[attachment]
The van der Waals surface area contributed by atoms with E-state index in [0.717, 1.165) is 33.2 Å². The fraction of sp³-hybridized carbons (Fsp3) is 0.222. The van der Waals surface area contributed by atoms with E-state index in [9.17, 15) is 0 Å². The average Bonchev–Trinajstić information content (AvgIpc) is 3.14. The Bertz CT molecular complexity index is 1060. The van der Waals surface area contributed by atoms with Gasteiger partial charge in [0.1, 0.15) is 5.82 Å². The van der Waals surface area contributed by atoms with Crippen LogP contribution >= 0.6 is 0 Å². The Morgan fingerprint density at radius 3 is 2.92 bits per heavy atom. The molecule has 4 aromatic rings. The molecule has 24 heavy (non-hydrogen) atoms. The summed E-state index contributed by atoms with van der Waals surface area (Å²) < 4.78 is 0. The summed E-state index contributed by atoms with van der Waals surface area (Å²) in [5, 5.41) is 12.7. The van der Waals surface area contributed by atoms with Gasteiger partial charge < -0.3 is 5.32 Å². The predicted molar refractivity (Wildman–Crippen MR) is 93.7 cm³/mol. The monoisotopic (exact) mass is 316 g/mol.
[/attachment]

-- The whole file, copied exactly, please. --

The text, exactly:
The van der Waals surface area contributed by atoms with E-state index in [0.717, 1.165) is 33.2 Å². The fraction of sp³-hybridized carbons (Fsp3) is 0.222. The van der Waals surface area contributed by atoms with E-state index in [9.17, 15) is 0 Å². The average Bonchev–Trinajstić information content (AvgIpc) is 3.14. The Bertz CT molecular complexity index is 1060. The van der Waals surface area contributed by atoms with Gasteiger partial charge in [0.1, 0.15) is 5.82 Å². The van der Waals surface area contributed by atoms with Crippen LogP contribution >= 0.6 is 0 Å². The Morgan fingerprint density at radius 3 is 2.92 bits per heavy atom. The molecule has 4 aromatic rings. The molecule has 24 heavy (non-hydrogen) atoms. The summed E-state index contributed by atoms with van der Waals surface area (Å²) < 4.78 is 0. The summed E-state index contributed by atoms with van der Waals surface area (Å²) in [5, 5.41) is 12.7. The van der Waals surface area contributed by atoms with Gasteiger partial charge < -0.3 is 5.32 Å². The predicted molar refractivity (Wildman–Crippen MR) is 93.7 cm³/mol. The monoisotopic (exact) mass is 316 g/mol.